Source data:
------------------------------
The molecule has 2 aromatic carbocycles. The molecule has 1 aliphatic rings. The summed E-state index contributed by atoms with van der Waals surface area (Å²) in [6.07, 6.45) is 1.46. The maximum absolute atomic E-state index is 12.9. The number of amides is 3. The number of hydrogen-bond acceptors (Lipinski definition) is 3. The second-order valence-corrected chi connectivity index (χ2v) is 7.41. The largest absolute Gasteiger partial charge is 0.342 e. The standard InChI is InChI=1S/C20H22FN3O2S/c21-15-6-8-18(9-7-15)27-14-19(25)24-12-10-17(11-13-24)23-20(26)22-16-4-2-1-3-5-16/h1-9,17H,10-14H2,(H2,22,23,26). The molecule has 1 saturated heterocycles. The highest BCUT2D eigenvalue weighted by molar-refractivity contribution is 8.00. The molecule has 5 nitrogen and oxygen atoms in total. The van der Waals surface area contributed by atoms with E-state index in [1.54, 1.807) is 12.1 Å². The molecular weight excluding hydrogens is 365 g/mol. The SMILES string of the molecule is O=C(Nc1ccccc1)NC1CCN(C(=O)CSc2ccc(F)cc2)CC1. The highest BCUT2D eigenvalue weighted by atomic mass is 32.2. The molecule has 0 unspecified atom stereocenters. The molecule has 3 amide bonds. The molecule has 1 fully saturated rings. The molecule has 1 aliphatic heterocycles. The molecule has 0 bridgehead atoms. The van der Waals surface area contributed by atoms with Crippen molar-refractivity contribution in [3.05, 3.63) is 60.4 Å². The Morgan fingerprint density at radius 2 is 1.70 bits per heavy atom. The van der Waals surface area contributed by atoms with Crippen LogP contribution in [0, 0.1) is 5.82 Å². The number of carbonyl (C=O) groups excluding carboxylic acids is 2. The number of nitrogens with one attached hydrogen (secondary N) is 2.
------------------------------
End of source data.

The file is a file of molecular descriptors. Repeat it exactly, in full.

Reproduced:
The molecule has 2 aromatic carbocycles. The molecule has 1 aliphatic rings. The summed E-state index contributed by atoms with van der Waals surface area (Å²) in [6.07, 6.45) is 1.46. The maximum absolute atomic E-state index is 12.9. The number of amides is 3. The number of hydrogen-bond acceptors (Lipinski definition) is 3. The second-order valence-corrected chi connectivity index (χ2v) is 7.41. The largest absolute Gasteiger partial charge is 0.342 e. The standard InChI is InChI=1S/C20H22FN3O2S/c21-15-6-8-18(9-7-15)27-14-19(25)24-12-10-17(11-13-24)23-20(26)22-16-4-2-1-3-5-16/h1-9,17H,10-14H2,(H2,22,23,26). The molecule has 1 saturated heterocycles. The highest BCUT2D eigenvalue weighted by molar-refractivity contribution is 8.00. The molecule has 5 nitrogen and oxygen atoms in total. The van der Waals surface area contributed by atoms with E-state index in [1.54, 1.807) is 12.1 Å². The molecular weight excluding hydrogens is 365 g/mol. The SMILES string of the molecule is O=C(Nc1ccccc1)NC1CCN(C(=O)CSc2ccc(F)cc2)CC1. The highest BCUT2D eigenvalue weighted by atomic mass is 32.2. The molecule has 0 unspecified atom stereocenters. The molecule has 3 amide bonds. The molecule has 1 fully saturated rings. The molecule has 1 aliphatic heterocycles. The molecule has 0 bridgehead atoms. The van der Waals surface area contributed by atoms with Crippen molar-refractivity contribution in [3.05, 3.63) is 60.4 Å². The Morgan fingerprint density at radius 2 is 1.70 bits per heavy atom. The van der Waals surface area contributed by atoms with Crippen LogP contribution in [0, 0.1) is 5.82 Å². The number of carbonyl (C=O) groups excluding carboxylic acids is 2. The number of nitrogens with one attached hydrogen (secondary N) is 2.